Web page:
In the Media: Researchers discover the oldest species of swimming jellyfish

An artistic reconstruction shows a group of Burgessomedusa phasmiformis swimming 505 million years ago in the Cambrian sea, where it was believed to be one of the largest predators. Photo credit: Christian McCall.

Researchers with the Royal Ontario Museum (ROM) and the Faculty of Arts & Science’s Department of Ecology & Evolutionary Biology (EEB) have announced the discovery of the oldest swimming jellyfish in the fossil record in the journal Proceedings of the Royal Society B.

The 505-million-year-old jellyfish fossil was found in the Burgess Shale in B.C., a site rich in fossils that reveal the diversity of life during the Cambrian period. Given that jellyfish are 95 per cent water, it is a remarkable and rare fossil find.

“Although jellyfish and their relatives are thought to be one of the earliest animal groups to have evolved, they have been remarkably hard to pin down in the Cambrian fossil record,” says Joe Moysiuk, a PhD candidate in EEB who is based at the ROM and co-author of the announcement. “This discovery leaves no doubt they were swimming about at that time.”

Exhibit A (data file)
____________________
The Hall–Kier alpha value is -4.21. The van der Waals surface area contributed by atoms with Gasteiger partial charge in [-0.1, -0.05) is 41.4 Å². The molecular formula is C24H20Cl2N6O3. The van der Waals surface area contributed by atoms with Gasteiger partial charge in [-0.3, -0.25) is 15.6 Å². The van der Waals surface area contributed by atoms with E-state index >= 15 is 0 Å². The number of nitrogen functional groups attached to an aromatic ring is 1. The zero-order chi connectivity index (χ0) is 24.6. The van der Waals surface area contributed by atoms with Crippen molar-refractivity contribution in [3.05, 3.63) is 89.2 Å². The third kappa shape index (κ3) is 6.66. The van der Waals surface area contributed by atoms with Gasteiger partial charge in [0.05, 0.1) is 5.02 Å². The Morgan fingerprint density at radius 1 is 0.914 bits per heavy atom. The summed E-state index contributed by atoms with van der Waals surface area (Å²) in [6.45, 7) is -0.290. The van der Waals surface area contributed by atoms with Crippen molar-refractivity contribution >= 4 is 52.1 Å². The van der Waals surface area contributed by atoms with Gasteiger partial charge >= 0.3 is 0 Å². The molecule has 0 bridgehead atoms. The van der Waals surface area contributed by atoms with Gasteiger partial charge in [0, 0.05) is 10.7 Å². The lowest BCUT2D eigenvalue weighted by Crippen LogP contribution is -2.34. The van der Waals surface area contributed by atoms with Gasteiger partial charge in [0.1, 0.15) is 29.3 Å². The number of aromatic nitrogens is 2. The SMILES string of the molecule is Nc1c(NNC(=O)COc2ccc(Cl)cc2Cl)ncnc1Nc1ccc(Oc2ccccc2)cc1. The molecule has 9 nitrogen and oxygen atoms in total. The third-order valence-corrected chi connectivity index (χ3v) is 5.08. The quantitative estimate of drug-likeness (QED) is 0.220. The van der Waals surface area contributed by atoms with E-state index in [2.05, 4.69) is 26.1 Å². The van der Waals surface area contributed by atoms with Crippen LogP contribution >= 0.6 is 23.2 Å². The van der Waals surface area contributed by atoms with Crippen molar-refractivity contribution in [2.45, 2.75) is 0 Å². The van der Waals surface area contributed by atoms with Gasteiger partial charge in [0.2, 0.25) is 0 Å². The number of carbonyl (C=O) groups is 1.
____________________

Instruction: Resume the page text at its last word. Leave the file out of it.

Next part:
“Finding such incredibly delicate animals preserved in rock layers on top of these mountains is such a wonderous discovery,” says co-author Jean-Bernard Caron, an associate professor in EEB who is also with the ROM. “This adds yet another remarkable lineage of animals that the Burgess Shale has preserved chronicling the evolution of life on Earth.”

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